NI 14 - how councils are measuring up

Government software supplier Lagan looks at some of the approaches which have already helped local authorities reduce unnecessary contact – and yield significant cost savings as a resultFrom this month (April 2009), local authorities start reporting against the government’s National Indicator for avoidable contact – NI 14. The requirements of NI 14 have been widely communicated – and indeed hotly debated – so have come as no surprise to councils. The challenge facing many, however, is in understanding precisely what they need to measure – and how to apply the data they extract to support them in achieving the aims of NI 14. Here, government software supplier Lagan looks at some of the approaches which have already helped local authorities reduce unnecessary contact – and yield significant cost savings as a result.
    
The thinking behind NI 14 is to reduce the inconvenience and cost of citizens contacting the council when they didn’t need to. It’s a laudable aim. But with resources stretched to new limits, some councils have been wondering whether NI 14 is simply a burdensome measure imposed by government, or whether it can jointly benefit the local authority, and improve service delivery to citizens?  

Cashable cost savings
In fact, NI 14 is simply part of central government’s wider drive to increase the efficiency of services to citizens, and should be embraced as a catalyst for beneficial change and a route to implementing best practice. Local authorities have already been investing in sophisticated IT solutions to streamline contact with their customers – what they need now is a proven methodology to translate this into useful measures that will highlight where further improvements can be made.
    
Having implemented an Enterprise Case Management/Business Intelligence solution to over 160 public sector customers, Lagan can point to countless examples of cost savings and process efficiencies achieved as a result of deploying software solutions which support NI 14 requirements. City of York, as an example, is generating measurable savings of £378,000 per annum via its self-service and telephony initiative. Argyll & Bute Council, in Scotland, will save 8.5 FTE (equivalent to £765,000 over five years) by linking the Lagan solution with a Macfarlane telephony system as part of its NI 14 programme.
    
And the good news for local authorities is that Lagan’s NI 14 solution can be deployed across different systems whether the interaction is through Lagan or not.

Intelligent reporting
Benchmarking will become an important part of measuring success against NI 14 criteria.     Councils need to measure interactions across the organisation, be they face-to-face, by telephone, e-mail or SMS – and use consistent criteria to determine whether the contact was avoidable or unavoidable.
     
Lagan provides a simple mechanism to enable avoidable contact to be measured regardless of channel, and whether or not the customer interaction is processed via Lagan’s Enterprise Case Management solution. Avoidable contact statistics will be recorded at both the ‘Function’ and the ‘Activity’ levels of the ESD LGCS classification toolkit. This provides a standard that all authorities can use, ensuring consistency of measurement as well as a cost-effective “black box” solution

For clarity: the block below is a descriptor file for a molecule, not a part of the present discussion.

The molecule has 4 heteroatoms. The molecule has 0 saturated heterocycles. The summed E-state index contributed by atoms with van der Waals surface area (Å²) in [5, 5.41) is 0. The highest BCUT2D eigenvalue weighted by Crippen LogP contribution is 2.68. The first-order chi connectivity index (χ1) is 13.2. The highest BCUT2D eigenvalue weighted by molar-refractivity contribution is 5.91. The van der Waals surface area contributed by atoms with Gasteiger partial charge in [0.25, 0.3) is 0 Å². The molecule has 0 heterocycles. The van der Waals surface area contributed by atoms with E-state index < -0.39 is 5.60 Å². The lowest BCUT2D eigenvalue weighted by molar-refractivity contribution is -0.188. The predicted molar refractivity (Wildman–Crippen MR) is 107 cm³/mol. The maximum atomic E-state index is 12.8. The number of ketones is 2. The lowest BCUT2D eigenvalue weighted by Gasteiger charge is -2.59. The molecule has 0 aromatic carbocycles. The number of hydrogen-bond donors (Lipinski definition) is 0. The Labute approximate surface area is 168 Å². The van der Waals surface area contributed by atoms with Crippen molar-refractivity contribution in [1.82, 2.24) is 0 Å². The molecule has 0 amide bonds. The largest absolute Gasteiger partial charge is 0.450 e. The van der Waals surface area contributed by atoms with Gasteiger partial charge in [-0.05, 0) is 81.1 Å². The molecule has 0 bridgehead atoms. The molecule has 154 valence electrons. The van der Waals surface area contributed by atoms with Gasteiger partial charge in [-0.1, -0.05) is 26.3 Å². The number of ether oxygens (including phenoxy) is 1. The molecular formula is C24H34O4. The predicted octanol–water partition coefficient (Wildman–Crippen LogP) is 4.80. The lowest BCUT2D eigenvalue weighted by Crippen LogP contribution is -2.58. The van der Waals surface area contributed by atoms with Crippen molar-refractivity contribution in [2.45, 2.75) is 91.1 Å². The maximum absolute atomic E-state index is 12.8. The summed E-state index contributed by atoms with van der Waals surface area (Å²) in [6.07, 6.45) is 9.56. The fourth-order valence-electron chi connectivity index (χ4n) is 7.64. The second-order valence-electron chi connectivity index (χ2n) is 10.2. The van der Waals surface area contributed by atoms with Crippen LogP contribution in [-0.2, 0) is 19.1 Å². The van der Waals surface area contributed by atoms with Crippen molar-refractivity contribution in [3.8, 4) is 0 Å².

Broadcast the message
Having identified where in the process the bottle-necks occur, it is key for councils to take a proactive approach to reduce both avoidable contact and customer dissatisfaction. One way in which Lagan is providing further support to local authorities striving to reduce ‘avoidable contact’ is with the launch of Lagan Broadcaster. This new solution is designed to promote proactive communication with citizens by enabling messages to be sent rapidly to several thousand individuals simultaneously.
    
Citizens will be able to register on a voluntary basis to receive information about local authority services or events, through channels that they use everyday, including mobile messaging and e-mail. Information can be broadcast to everyone in the community, or to groups, or individuals based on their geographic location, enabling councils to communicate anything from missed bin collections to flood warnings.
    
By actively pushing out key information to citizens, councils will be able to significantly reduce the volume of inbound calls by providing specific messages or directing citizens to more detailed information on the council’s website to find out what they need to know.

Conclusion
There is no doubt that effectively implemented NI 14 results in a win:win situation for both the council and its citizens. Councils that have proactively communicated information in a consistent way have significantly reduced the volume of inbound calls. By linking back-office systems using appropriate technology, successful councils have equipped front line staff with the information they need to respond to queries at the first point of contact.  
    
NI 14 was conceived to ensure that councils are on track to ensure that the resources they dedicate to engage with citizens are deployed to best effect. If local authorities embrace this laudable ambition, backed by effective software solutions from proven suppliers such as Lagan, they cannot fail but to enjoy costs savings, and record improved citizen satisfaction as a result.

For more information
Lagan’s full NI 14 guide and information about its Broadcaster solution can be downloaded at: www.lagan.com.